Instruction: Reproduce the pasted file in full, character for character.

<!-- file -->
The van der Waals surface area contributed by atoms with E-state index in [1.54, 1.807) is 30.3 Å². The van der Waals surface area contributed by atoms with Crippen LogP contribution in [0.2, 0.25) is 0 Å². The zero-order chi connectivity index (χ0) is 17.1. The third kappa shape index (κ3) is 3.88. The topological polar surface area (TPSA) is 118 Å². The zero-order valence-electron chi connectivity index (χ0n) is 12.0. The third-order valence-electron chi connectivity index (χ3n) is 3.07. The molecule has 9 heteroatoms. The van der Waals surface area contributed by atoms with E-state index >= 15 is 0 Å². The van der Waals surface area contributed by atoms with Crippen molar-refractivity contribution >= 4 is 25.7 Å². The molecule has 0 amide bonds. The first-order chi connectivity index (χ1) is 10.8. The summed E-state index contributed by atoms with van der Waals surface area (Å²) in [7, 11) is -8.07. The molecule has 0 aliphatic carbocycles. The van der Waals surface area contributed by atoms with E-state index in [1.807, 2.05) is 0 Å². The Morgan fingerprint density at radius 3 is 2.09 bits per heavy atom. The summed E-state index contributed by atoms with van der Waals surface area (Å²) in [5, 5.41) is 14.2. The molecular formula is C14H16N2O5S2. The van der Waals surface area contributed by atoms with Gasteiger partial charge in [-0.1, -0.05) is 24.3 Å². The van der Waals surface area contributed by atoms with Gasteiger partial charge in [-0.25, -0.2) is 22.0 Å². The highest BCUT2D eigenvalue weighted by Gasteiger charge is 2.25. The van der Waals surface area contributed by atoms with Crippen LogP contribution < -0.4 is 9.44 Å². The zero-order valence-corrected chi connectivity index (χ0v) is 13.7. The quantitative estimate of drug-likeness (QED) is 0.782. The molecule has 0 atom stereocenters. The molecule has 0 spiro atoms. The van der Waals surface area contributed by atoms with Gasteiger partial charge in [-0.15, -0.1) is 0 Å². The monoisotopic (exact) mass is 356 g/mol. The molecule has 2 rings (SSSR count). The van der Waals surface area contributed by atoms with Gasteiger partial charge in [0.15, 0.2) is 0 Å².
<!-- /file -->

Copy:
The van der Waals surface area contributed by atoms with E-state index in [1.54, 1.807) is 30.3 Å². The van der Waals surface area contributed by atoms with Crippen LogP contribution in [0.2, 0.25) is 0 Å². The zero-order chi connectivity index (χ0) is 17.1. The third kappa shape index (κ3) is 3.88. The topological polar surface area (TPSA) is 118 Å². The zero-order valence-electron chi connectivity index (χ0n) is 12.0. The third-order valence-electron chi connectivity index (χ3n) is 3.07. The molecule has 9 heteroatoms. The van der Waals surface area contributed by atoms with E-state index >= 15 is 0 Å². The van der Waals surface area contributed by atoms with Crippen molar-refractivity contribution >= 4 is 25.7 Å². The molecule has 0 amide bonds. The first-order chi connectivity index (χ1) is 10.8. The summed E-state index contributed by atoms with van der Waals surface area (Å²) in [7, 11) is -8.07. The molecule has 0 aliphatic carbocycles. The van der Waals surface area contributed by atoms with E-state index in [1.807, 2.05) is 0 Å². The Morgan fingerprint density at radius 3 is 2.09 bits per heavy atom. The summed E-state index contributed by atoms with van der Waals surface area (Å²) in [5, 5.41) is 14.2. The molecular formula is C14H16N2O5S2. The van der Waals surface area contributed by atoms with Gasteiger partial charge in [-0.1, -0.05) is 24.3 Å². The van der Waals surface area contributed by atoms with Gasteiger partial charge in [-0.25, -0.2) is 22.0 Å². The highest BCUT2D eigenvalue weighted by Gasteiger charge is 2.25. The van der Waals surface area contributed by atoms with Crippen LogP contribution < -0.4 is 9.44 Å². The zero-order valence-corrected chi connectivity index (χ0v) is 13.7. The quantitative estimate of drug-likeness (QED) is 0.782. The molecule has 0 atom stereocenters. The molecule has 0 spiro atoms. The van der Waals surface area contributed by atoms with Gasteiger partial charge in [-0.15, -0.1) is 0 Å². The monoisotopic (exact) mass is 356 g/mol. The molecule has 2 rings (SSSR count). The van der Waals surface area contributed by atoms with Gasteiger partial charge in [0.15, 0.2) is 0 Å².